Former U.S. Envoy to Venezuela Reflects on Hugo Chávez’s Legacy

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When it comes to American diplomacy, Patrick Duddy is indeed a rare breed: He's one of only half a dozen U.S. ambassadors since World War II who've been unceremoniously booted out of the countries in which they were serving.

In Duddy's case, the top U.S. envoy to Venezuela happened to be in Washington with his wife, Mary, who had just been admitted to a local hospital.

"I was actually sitting in the waiting room during her surgery when we heard that Evo Morales had expelled Ambassador Goldberg from Bolivia," Duddy recalled, referring to Philip S. Goldberg, who was accused by the leftist Bolivian president of fomenting antigovernment unrest. "I was with another Foreign Service friend and we said, 'That's interesting, let's see what Chávez does now.' Only two days later, Chávez went on national television and said that in solidarity with Evo Morales, he was giving me 72 hours to leave the country."

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Photo: Duke University
Ambassador Patrick Duddy

Duddy heard the news as he was driving his wife home from the hospital, though the veteran Latin America specialist — no stranger to the anti-American rhetoric of Hugo Chávez — wasn't altogether shocked by his sudden persona non grata status.

"My expulsion was specifically characterized at the time as a gesture of solidarity with Evo Morales. But I had, in fact, been threatened with expulsion some weeks before, after expressing my disappointment that we had not been able to renew cooperation on counternarcotics," Duddy told The Washington Diplomat in a recent conversation.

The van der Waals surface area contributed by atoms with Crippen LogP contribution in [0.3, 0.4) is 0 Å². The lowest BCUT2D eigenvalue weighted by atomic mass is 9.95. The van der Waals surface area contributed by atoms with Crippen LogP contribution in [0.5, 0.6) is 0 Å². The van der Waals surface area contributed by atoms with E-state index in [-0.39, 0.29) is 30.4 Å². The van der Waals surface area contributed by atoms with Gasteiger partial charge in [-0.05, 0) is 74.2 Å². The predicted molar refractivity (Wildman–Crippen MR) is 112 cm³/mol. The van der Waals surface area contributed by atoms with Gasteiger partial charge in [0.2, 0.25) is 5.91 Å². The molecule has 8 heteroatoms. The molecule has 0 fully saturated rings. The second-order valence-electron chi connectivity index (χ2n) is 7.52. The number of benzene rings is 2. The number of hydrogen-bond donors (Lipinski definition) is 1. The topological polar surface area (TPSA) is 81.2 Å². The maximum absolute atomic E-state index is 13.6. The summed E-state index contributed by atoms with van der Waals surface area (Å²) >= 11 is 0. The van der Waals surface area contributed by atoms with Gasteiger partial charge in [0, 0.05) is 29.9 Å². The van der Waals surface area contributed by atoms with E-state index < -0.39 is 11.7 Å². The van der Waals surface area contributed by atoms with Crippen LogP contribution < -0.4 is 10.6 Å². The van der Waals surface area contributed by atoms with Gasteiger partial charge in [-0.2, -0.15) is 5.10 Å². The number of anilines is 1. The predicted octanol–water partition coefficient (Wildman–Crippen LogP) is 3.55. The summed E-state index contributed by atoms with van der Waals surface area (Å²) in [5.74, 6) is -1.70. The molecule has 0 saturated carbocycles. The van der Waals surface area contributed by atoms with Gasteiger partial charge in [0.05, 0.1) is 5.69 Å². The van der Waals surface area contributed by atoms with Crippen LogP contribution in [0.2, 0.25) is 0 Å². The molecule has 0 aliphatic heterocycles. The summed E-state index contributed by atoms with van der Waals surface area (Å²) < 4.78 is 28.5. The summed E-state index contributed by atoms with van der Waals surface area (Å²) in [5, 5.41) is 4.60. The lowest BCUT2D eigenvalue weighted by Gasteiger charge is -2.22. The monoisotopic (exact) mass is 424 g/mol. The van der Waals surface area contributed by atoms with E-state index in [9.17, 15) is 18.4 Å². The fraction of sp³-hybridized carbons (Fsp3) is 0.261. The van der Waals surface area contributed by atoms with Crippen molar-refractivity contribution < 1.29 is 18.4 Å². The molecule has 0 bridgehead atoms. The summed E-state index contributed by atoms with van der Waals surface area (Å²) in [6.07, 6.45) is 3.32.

"I had specifically said drug traffickers were taking advantage of the breach that had opened up between the U.S. and Venezuelan governments," he said. "I was warned then that I had better be careful, lest they send me packing."

Strangely enough, the State Department sent Duddy back to Caracas following the 2009 Summit of the Americas in Trinidad and Tobago. During that event, Chávez exchanged a friendly handshake with President Obama — and the ice was broken, albeit temporarily.

"At the summit, the possibility of restoring relations at the ambassadorial level was raised. Subsequently, that spring, the issue was explored further. I then returned to Caracas and [Venezuelan Ambassador] Bernardo Álvarez returned to Washington," he explained. "I left when I was originally scheduled to leave in mid-2010. Alvarez stayed on in Washington until problems erupted over Larry Palmer's nomination to succeed me."

In that diplomatic fracas, Chávez said he'd reject Palmer's nomination because Palmer had suggested that morale in Venezuela's military was low and that Caracas was sheltering Colombian rebels.

All of these spats are suddenly irrelevant, of course, in the wake of Chávez's March 5 death from an undisclosed form of cancer at the age of 58.